Rehoming an Animal

SICSA Pet Adoption and Wellness Center wants to help owners keep their pets whenever possible and appropriate; however we recognize sometimes finding a new home for a pet is the best path forward. We understand the decision is difficult, and we are here to offer guidance and support. If you have reviewed our Help Center services and still need to surrender your pet, please read the information below.

SICSA is a managed intake facility, and we accept new pets into the adoption program by appointment. Availability of appointments is based on our current capacity to provide humane care and ensure ideal and appropriate outcomes for each pet. Please start by filling out the appropriate surrender request form below.

To fill out our form to surrender a cat, please click here.
To fill out our form to surrender a dog, please click here.

Our intake team will contact you as soon as possible, but please be aware that SICSA receives hundreds of intake requests each month and it may take several weeks for your application to be reviewed.

If you're seeking help for community cats, kittens, puppies, or a found animal, please review the information in the menus below.

Lost or Found Pets

If you’ve lost your pet, getting the word out early is the key to getting them back safely. Here are some tips that will hopefully help you find your pet:  

  • Search your neighborhood and post/distribute flyers with your contact information. Lost pets are often found within 1 mile of their home – ask neighbors, mail carriers, and delivery people if there have been any sightings. 
  • Put something outside your home that has a familiar scent to your pet. 
  • Contact local animal shelters, animal control organizations, and police departments. 
  • Use the internet! There are several Lost/Found Pet Facebook groups and applications like NextDoor that are helpful in reuniting pets and owners.  

 If you’ve lost or found a pet, you can also notify SICSA here or by calling us at 937-294-6505.  


During kitten season, it is common for rescues and shelters to become overwhelmed with requests for kitten intake. It is our goal to make sure that kittens who come into the shelter truly need our help and have not been kit-napped by well-intentioned animal lovers. If you have just found kittens, please read about our Wait and Watch Approach. If, after following the Wait and Watch Approach, you determine that you have found a litter of abandoned kittens, here is some helpful information on caring for kittens. To prevent future litters of kittens, SICSA recommends TNRM (Trap, Neuter, Return, Monitor) for community cats. Read more on our TNRM program here.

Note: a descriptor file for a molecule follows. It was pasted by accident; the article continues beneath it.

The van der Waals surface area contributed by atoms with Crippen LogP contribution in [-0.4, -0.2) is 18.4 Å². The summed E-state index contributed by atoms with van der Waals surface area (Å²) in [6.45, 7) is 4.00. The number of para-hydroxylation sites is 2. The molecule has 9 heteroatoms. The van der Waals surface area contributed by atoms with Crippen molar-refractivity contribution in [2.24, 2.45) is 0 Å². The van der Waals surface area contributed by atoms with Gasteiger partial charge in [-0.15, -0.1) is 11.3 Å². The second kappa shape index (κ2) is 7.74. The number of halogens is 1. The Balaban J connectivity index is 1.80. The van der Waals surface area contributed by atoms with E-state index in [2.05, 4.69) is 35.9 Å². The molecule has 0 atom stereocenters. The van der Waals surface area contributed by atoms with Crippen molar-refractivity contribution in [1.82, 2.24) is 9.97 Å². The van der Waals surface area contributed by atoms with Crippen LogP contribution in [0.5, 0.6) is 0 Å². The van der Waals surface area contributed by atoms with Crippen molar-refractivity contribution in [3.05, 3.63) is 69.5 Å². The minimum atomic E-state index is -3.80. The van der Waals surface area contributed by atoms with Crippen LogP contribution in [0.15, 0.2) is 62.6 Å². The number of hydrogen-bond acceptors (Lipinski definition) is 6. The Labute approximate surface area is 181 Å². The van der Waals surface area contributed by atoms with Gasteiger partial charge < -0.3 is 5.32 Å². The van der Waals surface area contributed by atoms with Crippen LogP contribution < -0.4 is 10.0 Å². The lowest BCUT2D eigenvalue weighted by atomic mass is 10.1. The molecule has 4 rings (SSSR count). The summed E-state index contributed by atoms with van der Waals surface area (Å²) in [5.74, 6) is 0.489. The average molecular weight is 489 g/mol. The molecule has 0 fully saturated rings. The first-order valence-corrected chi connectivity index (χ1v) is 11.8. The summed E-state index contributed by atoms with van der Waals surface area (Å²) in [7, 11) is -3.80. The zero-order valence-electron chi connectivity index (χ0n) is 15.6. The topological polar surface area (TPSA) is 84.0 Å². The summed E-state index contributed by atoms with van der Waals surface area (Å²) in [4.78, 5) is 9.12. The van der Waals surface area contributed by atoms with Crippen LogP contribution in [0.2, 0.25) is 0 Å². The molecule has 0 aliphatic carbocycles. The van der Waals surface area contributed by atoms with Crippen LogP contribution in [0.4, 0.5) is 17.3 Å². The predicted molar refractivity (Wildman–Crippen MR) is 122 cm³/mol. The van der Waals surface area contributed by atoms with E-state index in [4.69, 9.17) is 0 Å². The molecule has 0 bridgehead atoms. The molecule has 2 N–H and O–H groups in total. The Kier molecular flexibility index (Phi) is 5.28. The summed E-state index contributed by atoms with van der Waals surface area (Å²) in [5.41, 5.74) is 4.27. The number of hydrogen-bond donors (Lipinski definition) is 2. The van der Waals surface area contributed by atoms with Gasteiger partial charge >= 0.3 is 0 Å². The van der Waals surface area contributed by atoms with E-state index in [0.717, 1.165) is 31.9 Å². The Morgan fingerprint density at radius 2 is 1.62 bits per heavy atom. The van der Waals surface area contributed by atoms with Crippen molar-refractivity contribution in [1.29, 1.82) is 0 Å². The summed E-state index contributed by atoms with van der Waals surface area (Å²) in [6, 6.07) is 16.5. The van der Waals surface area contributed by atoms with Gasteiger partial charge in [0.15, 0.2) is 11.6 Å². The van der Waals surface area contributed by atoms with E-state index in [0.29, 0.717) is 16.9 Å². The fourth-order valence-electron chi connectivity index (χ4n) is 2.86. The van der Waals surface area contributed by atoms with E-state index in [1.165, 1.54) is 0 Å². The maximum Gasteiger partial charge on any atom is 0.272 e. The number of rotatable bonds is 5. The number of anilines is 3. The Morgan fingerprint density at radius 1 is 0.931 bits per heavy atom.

Depending on space and resources, when accidental litters occur, we can sometimes take them into our adoption program for no cost if the pet owner agrees to spay the mother through our low cost spay clinic. Read bout our“Oops Program”here.

Stray, Feral or Community Cats

Generally, SICSA does not bring community cats into our adoption program. Community cats may be friendly or feral, but generally prefer the ability to roam freely and are not adoption candidates for indoor homes. We encourage trap-neuter-return-monitor (TNRM) programs, to keep the stray cat population from growing in a humane manner. To read more about Community Cats, TNRM, and our Spay and Neuter programs, please click here.

Caring for Kittens

Kittens get their best start in life when their mom provides care, but sometimes another caregiver has to substitute for mom. During kitten season, shelters may not have enough fosters to care for all of the kittens who need help. When that happens, finders of kittens can help by becoming foster caregivers.

How do you care for kittens? The first step is to determine the current health and approximate age of the kittens. This will help you know what they need to be fed, how frequently they need to be fed, and what other supportive care might be required. There are some quick online guides to help you figure out the age of your kittens and their needs:

· How to Assess Orphaned Kittens

· Ages & Needs of Kittens:

o Alley Cat Allies – How Old Is That Kitten Guide

o Maddie’s Fund – Physical and Behavioral Development of Kittens

o Best Friends – Bottle Feeding Kittens

· How to stimulate a kitten to urinate and defecate

· Bathing Kittens

· Socializing Kittens

o Maddie’s Fund – Helpful Tips to Socialize Kittens

o Maddie’s Fund – Socializing Unsocial Kittens

SICSA also offers support with kitten caregiving through phone coaching, in-person coaching, kitten supply kits, and education. If you need additional support, contact us at 937-294-6505, option 5.

Additional Resources Outside of SICSA

There are a number of options for rehoming your pet without surrendering to an animal shelter, including the Adopt-a-Pet Rehome service: Rehome is owned by the PetCo Foundation and is 100% free to use. They will walk you through how to create the best profile for your pet and be there to support you through the adoption process.

Home to Home is another private rehoming option. Home to Home is an interactive platform created to help families, people, and pets with the difficult task of transitioning pet ownership from one home to another. Visit their website to get started:

There are also several local, rehoming groups on Facebook and other social media platforms. Before rehoming your pet, try and think about what the ideal family or home for your pet would be. Make a list of questions to fit those desires or requirements. When talking with potential owners, take the time to have open conversations and get to know them a bit. You know your pet best and are the most qualified to find a loving home that will be a great fit!